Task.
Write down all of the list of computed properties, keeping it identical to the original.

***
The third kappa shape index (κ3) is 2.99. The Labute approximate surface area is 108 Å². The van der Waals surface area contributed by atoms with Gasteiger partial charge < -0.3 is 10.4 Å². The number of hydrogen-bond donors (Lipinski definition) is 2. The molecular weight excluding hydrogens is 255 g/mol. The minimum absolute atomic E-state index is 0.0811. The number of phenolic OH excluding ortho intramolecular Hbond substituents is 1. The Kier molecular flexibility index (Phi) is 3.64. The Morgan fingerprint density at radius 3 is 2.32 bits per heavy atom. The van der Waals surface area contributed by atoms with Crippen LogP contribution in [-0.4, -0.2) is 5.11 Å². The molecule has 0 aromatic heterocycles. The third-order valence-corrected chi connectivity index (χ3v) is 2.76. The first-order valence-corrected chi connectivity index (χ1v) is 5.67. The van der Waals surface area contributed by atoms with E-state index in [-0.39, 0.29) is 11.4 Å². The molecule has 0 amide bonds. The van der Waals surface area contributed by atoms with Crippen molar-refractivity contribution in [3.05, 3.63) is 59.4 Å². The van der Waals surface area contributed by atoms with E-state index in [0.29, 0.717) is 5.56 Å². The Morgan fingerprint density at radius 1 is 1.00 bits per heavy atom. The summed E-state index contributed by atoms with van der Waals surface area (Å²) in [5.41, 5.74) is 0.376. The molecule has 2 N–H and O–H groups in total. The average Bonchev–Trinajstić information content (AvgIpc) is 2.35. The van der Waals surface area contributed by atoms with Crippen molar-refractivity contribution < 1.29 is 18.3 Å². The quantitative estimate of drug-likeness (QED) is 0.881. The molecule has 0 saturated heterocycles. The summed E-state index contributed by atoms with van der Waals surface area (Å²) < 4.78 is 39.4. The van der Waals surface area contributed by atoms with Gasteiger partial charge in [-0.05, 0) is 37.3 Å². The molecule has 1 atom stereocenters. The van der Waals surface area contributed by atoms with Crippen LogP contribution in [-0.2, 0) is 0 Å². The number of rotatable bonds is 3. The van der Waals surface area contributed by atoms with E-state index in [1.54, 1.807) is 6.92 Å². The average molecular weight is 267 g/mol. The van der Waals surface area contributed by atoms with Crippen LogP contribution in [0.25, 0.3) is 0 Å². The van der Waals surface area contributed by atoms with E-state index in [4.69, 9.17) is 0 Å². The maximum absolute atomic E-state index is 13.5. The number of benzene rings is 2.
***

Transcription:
The third kappa shape index (κ3) is 2.99. The Labute approximate surface area is 108 Å². The van der Waals surface area contributed by atoms with Gasteiger partial charge < -0.3 is 10.4 Å². The number of hydrogen-bond donors (Lipinski definition) is 2. The molecular weight excluding hydrogens is 255 g/mol. The minimum absolute atomic E-state index is 0.0811. The number of phenolic OH excluding ortho intramolecular Hbond substituents is 1. The Kier molecular flexibility index (Phi) is 3.64. The Morgan fingerprint density at radius 3 is 2.32 bits per heavy atom. The van der Waals surface area contributed by atoms with Crippen LogP contribution in [-0.4, -0.2) is 5.11 Å². The molecule has 0 aromatic heterocycles. The third-order valence-corrected chi connectivity index (χ3v) is 2.76. The first-order valence-corrected chi connectivity index (χ1v) is 5.67. The van der Waals surface area contributed by atoms with E-state index in [-0.39, 0.29) is 11.4 Å². The molecule has 0 amide bonds. The van der Waals surface area contributed by atoms with Crippen molar-refractivity contribution in [3.05, 3.63) is 59.4 Å². The van der Waals surface area contributed by atoms with E-state index in [0.29, 0.717) is 5.56 Å². The Morgan fingerprint density at radius 1 is 1.00 bits per heavy atom. The summed E-state index contributed by atoms with van der Waals surface area (Å²) in [5.41, 5.74) is 0.376. The molecule has 2 N–H and O–H groups in total. The average Bonchev–Trinajstić information content (AvgIpc) is 2.35. The van der Waals surface area contributed by atoms with Crippen molar-refractivity contribution < 1.29 is 18.3 Å². The quantitative estimate of drug-likeness (QED) is 0.881. The molecule has 0 saturated heterocycles. The summed E-state index contributed by atoms with van der Waals surface area (Å²) < 4.78 is 39.4. The van der Waals surface area contributed by atoms with Gasteiger partial charge in [-0.05, 0) is 37.3 Å². The molecule has 1 atom stereocenters. The van der Waals surface area contributed by atoms with Crippen LogP contribution in [-0.2, 0) is 0 Å². The number of rotatable bonds is 3. The van der Waals surface area contributed by atoms with E-state index in [1.54, 1.807) is 6.92 Å². The average molecular weight is 267 g/mol. The van der Waals surface area contributed by atoms with Crippen LogP contribution in [0.25, 0.3) is 0 Å². The van der Waals surface area contributed by atoms with E-state index in [4.69, 9.17) is 0 Å². The maximum absolute atomic E-state index is 13.5. The number of benzene rings is 2.